All I want to say is that the 'replay value' argument is not nearly as good or practical as many think it is. There is a certain point where chasing 'replay value' without a thought will only come at the cost of the first playthrough experience. And if that first playthrough isn't as magical as people thought it'd be, then I doubt locking party content behind a second playthrough is enough for people to replay the game again. Let's be realistic here. Out of all of the most celebrated games that exist today, which ones really emphasized replay value as being the major reason for their success? The only well regarded games that have replay value as a sticking point made it very clear that their game was about said replay value to begin with.

I mean, let's look to the future a bit, and compare DOS2 to another cRPG that's coming out very soon. Pathfinder: Wrath of the Righteous, which is all in on the replay value. But the replay value is centered around choices that the main character makes that affects their builds and drastically alters events in the game purely based on your character's powers. As opposed to... DOS2's and potentially BG3's replay value being based on your choice of party members after an arbitrary point in the game? It's not hard to see why the latter is so divisive, when it comes off as limiting your options and a choice that only exists because of an arbitrary party headcount limit, rather than being an actual willing choice by your character in regards to the plot itself.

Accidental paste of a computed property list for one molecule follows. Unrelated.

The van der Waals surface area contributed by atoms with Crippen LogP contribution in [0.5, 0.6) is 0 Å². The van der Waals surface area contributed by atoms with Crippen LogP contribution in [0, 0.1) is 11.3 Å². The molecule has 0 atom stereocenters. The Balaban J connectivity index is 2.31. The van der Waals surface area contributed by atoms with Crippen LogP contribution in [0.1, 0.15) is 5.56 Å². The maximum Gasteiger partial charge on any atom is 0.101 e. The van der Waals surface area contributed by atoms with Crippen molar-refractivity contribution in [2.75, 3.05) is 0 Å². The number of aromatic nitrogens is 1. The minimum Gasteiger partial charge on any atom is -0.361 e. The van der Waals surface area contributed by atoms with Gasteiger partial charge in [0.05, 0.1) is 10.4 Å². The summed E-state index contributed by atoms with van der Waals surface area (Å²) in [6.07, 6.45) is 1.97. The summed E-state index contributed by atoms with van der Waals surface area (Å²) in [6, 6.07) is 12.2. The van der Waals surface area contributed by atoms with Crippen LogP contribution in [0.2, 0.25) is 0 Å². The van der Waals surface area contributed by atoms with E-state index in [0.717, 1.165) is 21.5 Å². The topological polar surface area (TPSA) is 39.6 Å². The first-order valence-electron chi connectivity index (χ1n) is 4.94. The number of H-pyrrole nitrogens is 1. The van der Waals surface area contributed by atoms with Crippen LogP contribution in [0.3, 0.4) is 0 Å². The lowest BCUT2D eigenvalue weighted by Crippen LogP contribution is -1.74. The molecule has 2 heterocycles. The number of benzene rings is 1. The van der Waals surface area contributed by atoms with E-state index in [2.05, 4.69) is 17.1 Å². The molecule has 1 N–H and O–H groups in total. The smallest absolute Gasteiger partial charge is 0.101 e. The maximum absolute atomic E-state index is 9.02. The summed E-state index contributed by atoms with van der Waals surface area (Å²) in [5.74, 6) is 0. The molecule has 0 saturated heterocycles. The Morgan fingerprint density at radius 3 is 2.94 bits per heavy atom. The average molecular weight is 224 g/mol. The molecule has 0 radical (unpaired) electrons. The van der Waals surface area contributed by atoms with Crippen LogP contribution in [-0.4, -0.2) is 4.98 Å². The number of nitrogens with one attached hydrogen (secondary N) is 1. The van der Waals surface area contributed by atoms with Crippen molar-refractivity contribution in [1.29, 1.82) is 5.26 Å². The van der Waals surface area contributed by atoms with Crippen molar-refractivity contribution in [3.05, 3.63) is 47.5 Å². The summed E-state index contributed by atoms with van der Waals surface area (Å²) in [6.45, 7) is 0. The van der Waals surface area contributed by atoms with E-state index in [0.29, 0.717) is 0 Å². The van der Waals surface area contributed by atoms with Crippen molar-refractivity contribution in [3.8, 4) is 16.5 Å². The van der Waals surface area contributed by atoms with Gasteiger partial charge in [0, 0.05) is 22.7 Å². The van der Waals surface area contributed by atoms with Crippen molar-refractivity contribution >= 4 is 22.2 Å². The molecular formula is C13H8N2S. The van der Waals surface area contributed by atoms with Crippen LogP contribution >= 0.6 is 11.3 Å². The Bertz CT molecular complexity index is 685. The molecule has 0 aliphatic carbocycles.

Chasing this kind of plot device again is only going to be to the future detriment of the characters in BG3. It will subtly steer the characters towards developing separately, and the overall party chemistry and the world building will take an indirect hit. This I can already forsee when I've played Pathfinder WotR beta extensively, while witnessing for myself how its large cast of party members developed as a whole and complimented each other, with each party member adding a lot to the overall world building throughout the entire game.

I would now go as far as to say that Act 4 of DOS2 wouldn't have been received so poorly relative to the rest of the game in the end, had Larian not killed off the other party members at the end of Act 1. A lot of the story beats in Act 4 literally relies on the presence of specific party members to have serious impact. Like without the Red Prince, the Lizard Consulate is just an awkward out of place necrofire dreamscape that's just kind of there. Without Loshe, the Doctor is just a super edgy opportunistic demonic villain. Without Beast, the Dwarves are just random turbo racists that happen to possess barrels of Deathfog. If you had all of the party members with you going into Act 4, the act would have been seen as a satisfying revenge tour against everyone that has wronged each of your party members before and throughout the entire game while clearing a path to the final confrontation. But what we instead got were a lot of dangling plot threads that suddenly had to be resolved in quick succession, with little to no emotional payoff depending on your party composition.

Last edited by Saito Hikari; 24/07/21 08:38 AM.